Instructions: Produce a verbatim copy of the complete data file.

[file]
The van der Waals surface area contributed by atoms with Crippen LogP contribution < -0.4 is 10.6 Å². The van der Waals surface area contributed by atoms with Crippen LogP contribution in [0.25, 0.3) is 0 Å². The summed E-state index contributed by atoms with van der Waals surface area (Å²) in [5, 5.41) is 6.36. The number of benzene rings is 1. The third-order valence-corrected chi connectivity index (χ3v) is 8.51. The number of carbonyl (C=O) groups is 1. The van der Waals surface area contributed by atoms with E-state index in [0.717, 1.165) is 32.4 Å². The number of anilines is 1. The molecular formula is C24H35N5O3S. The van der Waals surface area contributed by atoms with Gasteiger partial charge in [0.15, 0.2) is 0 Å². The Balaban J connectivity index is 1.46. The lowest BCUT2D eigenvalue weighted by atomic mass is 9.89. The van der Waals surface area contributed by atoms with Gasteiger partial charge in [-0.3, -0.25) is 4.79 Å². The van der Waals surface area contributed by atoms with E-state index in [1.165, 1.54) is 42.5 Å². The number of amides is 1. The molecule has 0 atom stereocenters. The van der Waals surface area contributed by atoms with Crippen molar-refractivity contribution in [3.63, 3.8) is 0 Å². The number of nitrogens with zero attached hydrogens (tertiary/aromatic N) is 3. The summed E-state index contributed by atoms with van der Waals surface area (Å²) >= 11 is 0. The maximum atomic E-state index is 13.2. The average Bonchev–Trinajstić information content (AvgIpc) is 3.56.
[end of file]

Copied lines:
The van der Waals surface area contributed by atoms with Crippen LogP contribution < -0.4 is 10.6 Å². The van der Waals surface area contributed by atoms with Crippen LogP contribution in [0.25, 0.3) is 0 Å². The summed E-state index contributed by atoms with van der Waals surface area (Å²) in [5, 5.41) is 6.36. The number of benzene rings is 1. The third-order valence-corrected chi connectivity index (χ3v) is 8.51. The number of carbonyl (C=O) groups is 1. The van der Waals surface area contributed by atoms with E-state index in [0.717, 1.165) is 32.4 Å². The number of anilines is 1. The molecular formula is C24H35N5O3S. The van der Waals surface area contributed by atoms with Gasteiger partial charge in [0.15, 0.2) is 0 Å². The Balaban J connectivity index is 1.46. The lowest BCUT2D eigenvalue weighted by atomic mass is 9.89. The van der Waals surface area contributed by atoms with Gasteiger partial charge in [-0.3, -0.25) is 4.79 Å². The van der Waals surface area contributed by atoms with E-state index in [1.165, 1.54) is 42.5 Å². The number of amides is 1. The molecule has 0 atom stereocenters. The van der Waals surface area contributed by atoms with Crippen molar-refractivity contribution in [3.63, 3.8) is 0 Å². The number of nitrogens with zero attached hydrogens (tertiary/aromatic N) is 3. The summed E-state index contributed by atoms with van der Waals surface area (Å²) >= 11 is 0. The maximum atomic E-state index is 13.2. The average Bonchev–Trinajstić information content (AvgIpc) is 3.56.